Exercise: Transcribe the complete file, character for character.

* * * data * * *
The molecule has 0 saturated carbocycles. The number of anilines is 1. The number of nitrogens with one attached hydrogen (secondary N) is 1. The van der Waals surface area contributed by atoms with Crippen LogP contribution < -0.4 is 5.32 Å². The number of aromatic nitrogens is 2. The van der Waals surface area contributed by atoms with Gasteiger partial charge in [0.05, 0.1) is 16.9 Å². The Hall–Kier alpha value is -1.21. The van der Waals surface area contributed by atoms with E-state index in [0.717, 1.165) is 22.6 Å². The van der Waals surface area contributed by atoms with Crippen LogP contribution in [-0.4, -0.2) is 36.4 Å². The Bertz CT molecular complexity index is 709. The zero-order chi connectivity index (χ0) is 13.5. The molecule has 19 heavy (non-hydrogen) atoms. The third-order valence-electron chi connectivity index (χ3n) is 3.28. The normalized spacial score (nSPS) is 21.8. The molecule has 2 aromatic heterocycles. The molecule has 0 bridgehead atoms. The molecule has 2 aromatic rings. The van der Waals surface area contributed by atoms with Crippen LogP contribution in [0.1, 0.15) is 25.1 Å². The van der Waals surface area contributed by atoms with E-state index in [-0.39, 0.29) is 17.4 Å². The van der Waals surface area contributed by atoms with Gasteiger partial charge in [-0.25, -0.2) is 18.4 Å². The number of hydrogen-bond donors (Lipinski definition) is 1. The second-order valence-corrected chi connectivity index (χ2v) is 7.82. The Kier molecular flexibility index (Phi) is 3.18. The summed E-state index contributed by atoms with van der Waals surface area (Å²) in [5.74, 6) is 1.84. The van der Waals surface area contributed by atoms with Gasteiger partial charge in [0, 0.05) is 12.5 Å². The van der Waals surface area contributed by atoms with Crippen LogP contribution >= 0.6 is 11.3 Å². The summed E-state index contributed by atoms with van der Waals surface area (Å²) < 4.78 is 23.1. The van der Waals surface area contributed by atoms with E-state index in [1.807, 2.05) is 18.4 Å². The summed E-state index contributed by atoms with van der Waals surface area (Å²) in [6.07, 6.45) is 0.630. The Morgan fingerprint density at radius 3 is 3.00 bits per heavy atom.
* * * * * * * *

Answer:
The molecule has 0 saturated carbocycles. The number of anilines is 1. The number of nitrogens with one attached hydrogen (secondary N) is 1. The van der Waals surface area contributed by atoms with Crippen LogP contribution < -0.4 is 5.32 Å². The number of aromatic nitrogens is 2. The van der Waals surface area contributed by atoms with Gasteiger partial charge in [0.05, 0.1) is 16.9 Å². The Hall–Kier alpha value is -1.21. The van der Waals surface area contributed by atoms with E-state index in [0.717, 1.165) is 22.6 Å². The van der Waals surface area contributed by atoms with Crippen LogP contribution in [-0.4, -0.2) is 36.4 Å². The Bertz CT molecular complexity index is 709. The zero-order chi connectivity index (χ0) is 13.5. The molecule has 19 heavy (non-hydrogen) atoms. The third-order valence-electron chi connectivity index (χ3n) is 3.28. The normalized spacial score (nSPS) is 21.8. The molecule has 2 aromatic heterocycles. The molecule has 0 bridgehead atoms. The molecule has 2 aromatic rings. The van der Waals surface area contributed by atoms with Crippen LogP contribution in [0.1, 0.15) is 25.1 Å². The van der Waals surface area contributed by atoms with E-state index in [-0.39, 0.29) is 17.4 Å². The van der Waals surface area contributed by atoms with Gasteiger partial charge in [-0.25, -0.2) is 18.4 Å². The number of hydrogen-bond donors (Lipinski definition) is 1. The second-order valence-corrected chi connectivity index (χ2v) is 7.82. The Kier molecular flexibility index (Phi) is 3.18. The summed E-state index contributed by atoms with van der Waals surface area (Å²) in [5.74, 6) is 1.84. The van der Waals surface area contributed by atoms with Gasteiger partial charge in [0, 0.05) is 12.5 Å². The van der Waals surface area contributed by atoms with Crippen LogP contribution >= 0.6 is 11.3 Å². The summed E-state index contributed by atoms with van der Waals surface area (Å²) < 4.78 is 23.1. The van der Waals surface area contributed by atoms with E-state index in [1.807, 2.05) is 18.4 Å². The summed E-state index contributed by atoms with van der Waals surface area (Å²) in [6.07, 6.45) is 0.630. The Morgan fingerprint density at radius 3 is 3.00 bits per heavy atom.